Again, upward correction: In northeastern Greenland, ice loss could be six times what was previously assumed by the end of the century, and thus contribute significantly to sea level rise. This comes from a combination of global positioning system (GPS) and satellite data documenting the widespread strengthening and easing of ice flow in the northeastern part of the island’s ice sheet. Scientists fear that ice dynamics may be underestimated in other areas of Greenland.
With so many concerns about climate change, a particularly concerned look is being directed at the largest island on Earth: the Greenland Ice Sheet, sometimes more than three kilometers thick, threatens to turn more and more into water and thus raise global sea levels. It is not only the melting of glacier surfaces due to rising temperatures that plays a role: the ice giants are also increasingly sliding and thus flowing faster into the sea. To date, however, the extent and further development of this effect remains unclear. In particular, information from the remote northeastern region of Greenland is still missing so far. An enormous stream of ice flows there: it connects the interior of the ice sheet with two glaciers at a distance of 600 km, which causes about 12 percent of the Greenland ice sheet to drain into the sea.
Targeting a glacier in northeastern Greenland
In 2012, after decades of melting, the floating ice caps collapsed and the ice has retreated at an accelerating rate since then. The loss is related to the diminishing of the braking effect on the ice flow. However, it is not yet clear how much ice is lost as a result, and how far the impact extends to the ice sheet. Because this region of the ice sheet moves only less than one meter per year and is therefore relatively difficult to monitor, accurate predictions have only been possible to a limited extent. “The models are mainly based on observations at the front of the ice sheet, which is easily accessible and where there is a lot of activity,” says lead author Shafqat Abbas Khan of the Technical University of Denmark in Lyngby.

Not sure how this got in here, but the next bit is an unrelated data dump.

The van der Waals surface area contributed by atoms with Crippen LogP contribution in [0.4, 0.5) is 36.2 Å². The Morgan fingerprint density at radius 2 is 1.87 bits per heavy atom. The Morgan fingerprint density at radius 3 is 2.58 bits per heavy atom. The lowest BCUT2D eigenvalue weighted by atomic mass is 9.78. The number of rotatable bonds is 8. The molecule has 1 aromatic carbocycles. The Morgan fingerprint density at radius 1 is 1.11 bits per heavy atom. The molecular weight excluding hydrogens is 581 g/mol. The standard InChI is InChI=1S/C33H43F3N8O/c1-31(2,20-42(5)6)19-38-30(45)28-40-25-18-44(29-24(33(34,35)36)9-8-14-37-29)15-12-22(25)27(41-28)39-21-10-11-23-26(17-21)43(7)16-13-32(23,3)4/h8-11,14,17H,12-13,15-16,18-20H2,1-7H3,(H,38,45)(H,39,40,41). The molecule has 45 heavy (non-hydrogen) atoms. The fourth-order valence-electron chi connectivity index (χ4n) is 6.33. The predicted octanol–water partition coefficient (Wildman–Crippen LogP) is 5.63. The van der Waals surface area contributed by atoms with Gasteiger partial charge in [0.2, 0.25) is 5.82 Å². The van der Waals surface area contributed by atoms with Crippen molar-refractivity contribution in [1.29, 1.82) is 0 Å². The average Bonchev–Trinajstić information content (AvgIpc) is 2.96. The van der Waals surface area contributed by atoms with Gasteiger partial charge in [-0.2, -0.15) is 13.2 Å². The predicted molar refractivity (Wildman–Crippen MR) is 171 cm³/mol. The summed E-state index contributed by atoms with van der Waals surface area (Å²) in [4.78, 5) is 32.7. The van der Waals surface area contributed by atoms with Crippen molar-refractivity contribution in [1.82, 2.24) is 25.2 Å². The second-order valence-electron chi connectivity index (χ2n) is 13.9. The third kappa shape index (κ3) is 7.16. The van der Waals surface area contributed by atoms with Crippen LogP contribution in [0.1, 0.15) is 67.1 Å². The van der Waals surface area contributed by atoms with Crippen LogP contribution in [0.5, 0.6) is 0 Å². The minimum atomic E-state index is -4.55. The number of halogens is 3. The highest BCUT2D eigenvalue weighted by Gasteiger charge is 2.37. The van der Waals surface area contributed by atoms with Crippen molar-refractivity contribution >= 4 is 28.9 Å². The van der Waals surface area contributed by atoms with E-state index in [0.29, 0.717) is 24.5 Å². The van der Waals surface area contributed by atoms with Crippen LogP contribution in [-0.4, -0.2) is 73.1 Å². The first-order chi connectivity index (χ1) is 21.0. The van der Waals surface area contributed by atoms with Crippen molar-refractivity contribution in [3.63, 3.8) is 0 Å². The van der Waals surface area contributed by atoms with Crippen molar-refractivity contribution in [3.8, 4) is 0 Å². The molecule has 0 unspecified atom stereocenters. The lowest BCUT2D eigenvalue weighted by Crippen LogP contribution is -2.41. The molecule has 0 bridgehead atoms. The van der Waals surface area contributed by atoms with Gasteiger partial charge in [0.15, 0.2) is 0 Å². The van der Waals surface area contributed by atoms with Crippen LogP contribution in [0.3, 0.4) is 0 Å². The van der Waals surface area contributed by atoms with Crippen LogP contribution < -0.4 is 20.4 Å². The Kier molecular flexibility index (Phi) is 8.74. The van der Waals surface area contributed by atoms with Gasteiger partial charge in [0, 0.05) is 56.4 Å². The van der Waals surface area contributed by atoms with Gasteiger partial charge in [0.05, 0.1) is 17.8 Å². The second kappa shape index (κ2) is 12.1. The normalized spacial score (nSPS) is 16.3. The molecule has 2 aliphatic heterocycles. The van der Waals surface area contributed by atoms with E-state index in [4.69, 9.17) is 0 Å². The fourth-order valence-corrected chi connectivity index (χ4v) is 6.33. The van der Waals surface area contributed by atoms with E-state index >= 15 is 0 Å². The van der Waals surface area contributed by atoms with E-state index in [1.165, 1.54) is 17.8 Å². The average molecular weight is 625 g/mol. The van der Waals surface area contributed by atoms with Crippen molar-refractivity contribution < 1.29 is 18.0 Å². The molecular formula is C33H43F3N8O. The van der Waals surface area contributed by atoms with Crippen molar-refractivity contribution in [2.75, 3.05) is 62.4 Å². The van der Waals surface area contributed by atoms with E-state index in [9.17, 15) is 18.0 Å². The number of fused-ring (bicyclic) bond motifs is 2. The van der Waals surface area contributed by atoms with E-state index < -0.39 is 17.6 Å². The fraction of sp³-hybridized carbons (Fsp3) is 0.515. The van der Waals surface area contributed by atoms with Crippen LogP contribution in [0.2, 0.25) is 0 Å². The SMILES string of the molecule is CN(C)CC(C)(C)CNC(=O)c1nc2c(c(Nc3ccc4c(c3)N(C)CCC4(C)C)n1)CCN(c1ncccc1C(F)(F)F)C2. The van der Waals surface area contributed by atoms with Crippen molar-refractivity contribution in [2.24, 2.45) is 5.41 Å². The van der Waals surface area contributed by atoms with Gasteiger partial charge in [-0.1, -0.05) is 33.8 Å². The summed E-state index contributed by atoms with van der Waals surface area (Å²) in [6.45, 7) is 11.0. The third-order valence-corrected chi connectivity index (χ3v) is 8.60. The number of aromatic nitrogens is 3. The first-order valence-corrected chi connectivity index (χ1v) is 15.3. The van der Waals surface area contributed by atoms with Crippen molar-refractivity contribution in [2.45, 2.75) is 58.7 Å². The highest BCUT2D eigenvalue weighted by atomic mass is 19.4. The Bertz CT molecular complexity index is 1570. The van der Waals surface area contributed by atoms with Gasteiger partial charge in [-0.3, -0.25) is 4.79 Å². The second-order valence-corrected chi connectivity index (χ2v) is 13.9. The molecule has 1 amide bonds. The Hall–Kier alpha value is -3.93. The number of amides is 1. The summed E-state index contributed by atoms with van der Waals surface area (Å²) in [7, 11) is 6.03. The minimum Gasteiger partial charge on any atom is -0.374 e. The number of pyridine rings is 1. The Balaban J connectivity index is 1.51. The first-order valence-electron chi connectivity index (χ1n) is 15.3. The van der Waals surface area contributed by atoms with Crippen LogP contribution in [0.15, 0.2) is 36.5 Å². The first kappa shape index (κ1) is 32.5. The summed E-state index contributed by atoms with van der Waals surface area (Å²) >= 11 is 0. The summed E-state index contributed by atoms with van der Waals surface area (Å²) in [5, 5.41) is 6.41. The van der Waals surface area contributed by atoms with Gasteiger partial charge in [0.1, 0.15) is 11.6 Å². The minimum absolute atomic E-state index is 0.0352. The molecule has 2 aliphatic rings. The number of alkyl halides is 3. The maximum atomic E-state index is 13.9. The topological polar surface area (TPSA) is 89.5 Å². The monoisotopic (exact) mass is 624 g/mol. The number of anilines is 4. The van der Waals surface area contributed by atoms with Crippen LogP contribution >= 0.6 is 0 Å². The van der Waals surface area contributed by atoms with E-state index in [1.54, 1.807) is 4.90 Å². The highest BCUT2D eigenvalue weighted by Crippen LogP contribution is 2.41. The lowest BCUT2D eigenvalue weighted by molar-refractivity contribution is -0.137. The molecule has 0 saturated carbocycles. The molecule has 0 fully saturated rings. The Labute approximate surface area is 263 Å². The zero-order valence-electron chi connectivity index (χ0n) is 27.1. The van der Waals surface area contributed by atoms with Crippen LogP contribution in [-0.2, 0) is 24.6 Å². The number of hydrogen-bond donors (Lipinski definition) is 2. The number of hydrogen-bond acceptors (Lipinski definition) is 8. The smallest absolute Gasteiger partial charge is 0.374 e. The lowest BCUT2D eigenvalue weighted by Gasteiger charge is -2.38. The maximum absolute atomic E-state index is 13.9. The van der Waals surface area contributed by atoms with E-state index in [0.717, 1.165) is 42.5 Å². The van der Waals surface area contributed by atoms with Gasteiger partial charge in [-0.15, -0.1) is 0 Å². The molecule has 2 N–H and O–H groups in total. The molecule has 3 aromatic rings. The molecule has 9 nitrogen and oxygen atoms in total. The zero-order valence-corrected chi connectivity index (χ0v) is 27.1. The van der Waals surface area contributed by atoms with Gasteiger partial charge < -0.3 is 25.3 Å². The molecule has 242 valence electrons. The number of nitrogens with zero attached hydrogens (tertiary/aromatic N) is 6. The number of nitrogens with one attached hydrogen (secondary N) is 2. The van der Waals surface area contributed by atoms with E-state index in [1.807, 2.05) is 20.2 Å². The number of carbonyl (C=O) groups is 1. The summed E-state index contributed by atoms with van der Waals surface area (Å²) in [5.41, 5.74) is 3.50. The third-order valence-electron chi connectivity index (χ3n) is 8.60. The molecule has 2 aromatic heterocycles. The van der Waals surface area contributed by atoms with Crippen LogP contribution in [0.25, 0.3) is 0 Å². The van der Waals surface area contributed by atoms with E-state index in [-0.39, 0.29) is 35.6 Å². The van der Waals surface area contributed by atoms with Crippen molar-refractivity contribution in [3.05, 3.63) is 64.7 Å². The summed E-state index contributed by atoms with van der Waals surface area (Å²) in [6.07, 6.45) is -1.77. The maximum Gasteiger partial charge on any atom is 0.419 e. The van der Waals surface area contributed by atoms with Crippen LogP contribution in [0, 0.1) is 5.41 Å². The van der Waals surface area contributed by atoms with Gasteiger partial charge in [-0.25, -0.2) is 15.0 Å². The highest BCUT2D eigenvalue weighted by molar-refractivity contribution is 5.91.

To provide further clarity, Khan and colleagues from 2016 to 2019 collected data from GPS stations up to 200 kilometers within the Northeast Greenland Glacier Stream. They then combined this information with altitude data from the CryoSat-2 satellite mission. The results then formed the basis for model simulations that shed light on the processes in the ice sheet and present further developments. “We were able to detect subtle changes in velocity, which, when combined with the ice flow model, ultimately give us insight into how the glacier slides over its bottom,” says co-author Matthew Morlighem of Dartmouth College in Hanover.
Widely reinforced chips
As the researchers report, their results show that the extent of ice loss has thus far been underestimated. “Our data shows that what we see in the foreground extends well into the ice sheet,” Khan said. “We can see that the entire basin is weakening and the surface velocity is accelerating. Every year, the glaciers we study are retreating inland, and we expect this to continue for decades and centuries to come. Under current climatic conditions, it is hard to imagine how this retreat can be stopped,” he says. says the world.
Model calculations based on the data indicated that glacial flow in northeastern Greenland could contribute six times to sea level rise by 2100 as previously estimated. Specifically, this is an increase of between 13.5 and 15.5 mm. Scientists say this is equivalent to the contribution of the entire Greenland ice sheet over the past 50 years.
“It’s possible that what we’re seeing in northeastern Greenland is happening in other areas of the ice sheet as well. This is because many glaciers have accelerated and diminished near the edge in recent decades,” says Morlegim. “Using GPS data, we can now also determine the inward extent to which this acceleration is spreading. If this is robust, the contribution of ice dynamics to the overall mass loss of Greenland would be greater than what current models suggest,” concludes co-author Eric Regno of The University of California, Irvine notes that: “Data collected in the vast interior of ice sheets, such as the one shown here, can help us better represent physical processes in numerical models in the future, which in turn will lead to more realistic predictions of surface level rise. sea in the world.
Source: Technical University of Denmark, professional article: Nature, doi: 10.1038/s41586-022-05301-z
“Alcohol buff. Troublemaker. Introvert. Student. Social media lover. Web ninja. Bacon fan. Reader.”